WASHINGTON — A well-preserved cache of artifacts, including exquisite jade carvings and a shell that may contain the blood of a Mayan king, has been uncovered in the ancient city of Copan, archeologists said Wednesday.
The 1,200-year-old hoard of jade, flint and shell artifacts was found beneath an altar at the foot of a temple pyramid of the old city in western Honduras, they said.
"This is the finest ceremonial offering that's yet been discovered in the ruins of Copan," said William L. Fash of Northern Illinois University, head of the team that made the discovery.
The offerings found under the altar include two large jade pieces carved in the shape of human and supernatural figures, three elaborate flint lance heads with Maya faces chipped in profile, stingray spines and a spiny oyster shell.
King Named 'Smoke-Shell'
The scientists said one of the main discoveries is a reddish-brown substance inside the oyster shell. If the material is dried blood, as the researchers suspect, it almost certainly would be that of a Mayan king, the pyramid's final owner.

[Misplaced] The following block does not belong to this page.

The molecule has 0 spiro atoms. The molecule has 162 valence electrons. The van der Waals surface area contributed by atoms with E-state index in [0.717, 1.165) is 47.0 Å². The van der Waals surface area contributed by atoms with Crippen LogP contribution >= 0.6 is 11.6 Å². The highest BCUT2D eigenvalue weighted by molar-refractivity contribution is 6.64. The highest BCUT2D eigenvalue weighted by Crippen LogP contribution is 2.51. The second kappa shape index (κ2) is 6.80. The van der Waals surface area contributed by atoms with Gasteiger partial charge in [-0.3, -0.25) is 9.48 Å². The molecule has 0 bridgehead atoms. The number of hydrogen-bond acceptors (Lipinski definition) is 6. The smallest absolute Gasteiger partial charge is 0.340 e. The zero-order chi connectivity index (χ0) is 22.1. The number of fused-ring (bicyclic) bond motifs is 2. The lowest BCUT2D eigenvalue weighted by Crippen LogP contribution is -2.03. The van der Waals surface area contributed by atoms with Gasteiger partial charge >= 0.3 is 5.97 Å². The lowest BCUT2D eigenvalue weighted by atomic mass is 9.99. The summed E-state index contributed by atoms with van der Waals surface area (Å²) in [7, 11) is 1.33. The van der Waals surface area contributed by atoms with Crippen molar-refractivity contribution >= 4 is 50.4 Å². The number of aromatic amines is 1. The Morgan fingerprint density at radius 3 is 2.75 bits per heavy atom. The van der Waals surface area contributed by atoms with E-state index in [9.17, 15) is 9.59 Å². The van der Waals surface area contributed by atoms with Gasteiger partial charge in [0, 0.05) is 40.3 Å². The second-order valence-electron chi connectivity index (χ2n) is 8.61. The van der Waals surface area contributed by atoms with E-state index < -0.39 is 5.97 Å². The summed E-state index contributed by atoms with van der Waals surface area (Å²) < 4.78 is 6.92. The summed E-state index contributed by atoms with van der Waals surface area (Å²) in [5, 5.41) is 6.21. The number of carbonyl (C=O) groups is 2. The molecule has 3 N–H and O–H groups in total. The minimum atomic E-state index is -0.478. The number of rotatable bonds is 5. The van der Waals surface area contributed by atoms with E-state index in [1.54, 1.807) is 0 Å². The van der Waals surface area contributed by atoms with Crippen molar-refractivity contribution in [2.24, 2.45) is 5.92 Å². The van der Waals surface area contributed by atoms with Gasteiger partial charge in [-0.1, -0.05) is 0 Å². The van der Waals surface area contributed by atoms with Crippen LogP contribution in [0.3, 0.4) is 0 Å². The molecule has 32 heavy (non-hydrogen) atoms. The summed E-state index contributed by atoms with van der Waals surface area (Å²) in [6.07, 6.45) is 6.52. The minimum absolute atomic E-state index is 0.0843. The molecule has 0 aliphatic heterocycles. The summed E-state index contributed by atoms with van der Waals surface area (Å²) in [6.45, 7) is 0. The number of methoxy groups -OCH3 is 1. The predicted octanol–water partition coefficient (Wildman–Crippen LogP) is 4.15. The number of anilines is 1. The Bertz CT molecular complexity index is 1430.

Hieroglyphic symbols indicate the king's name was "Smoke-Shell," the archeologists said.
Stingray spines commonly were used by Mayan men in ritual bloodletting. The scientists think the offerings were made, and Smoke-Shell's bloodletting performed, at the dedication ceremony of the tall pyramid-temple 1,231 years ago.
Temple-pyramid 26, previously known for its large hieroglyphic stairway, was dedicated in AD 756, during the Classic Period of the Copan Maya.
Student Made Discovery
The other jewels of the discovery, made by Princeton University student David Stuart, were the jade pieces. These included a 7-inch-tall, full-round statuette of a squat male figure clad only in a loincloth and headband.
The other major jade, a flat plaque about 10 inches long that was worn on the chest, is the largest jade ever found at Copan. It represents a Maya god associated with symbols of the sun and the jaguar on one side and has the image of the supernatural serpent deity on the other.
"The really neat thing about both jades is that they are heirlooms--pieces that had been owned by previous kings in Copan and passed down from generation to generation," Fash said.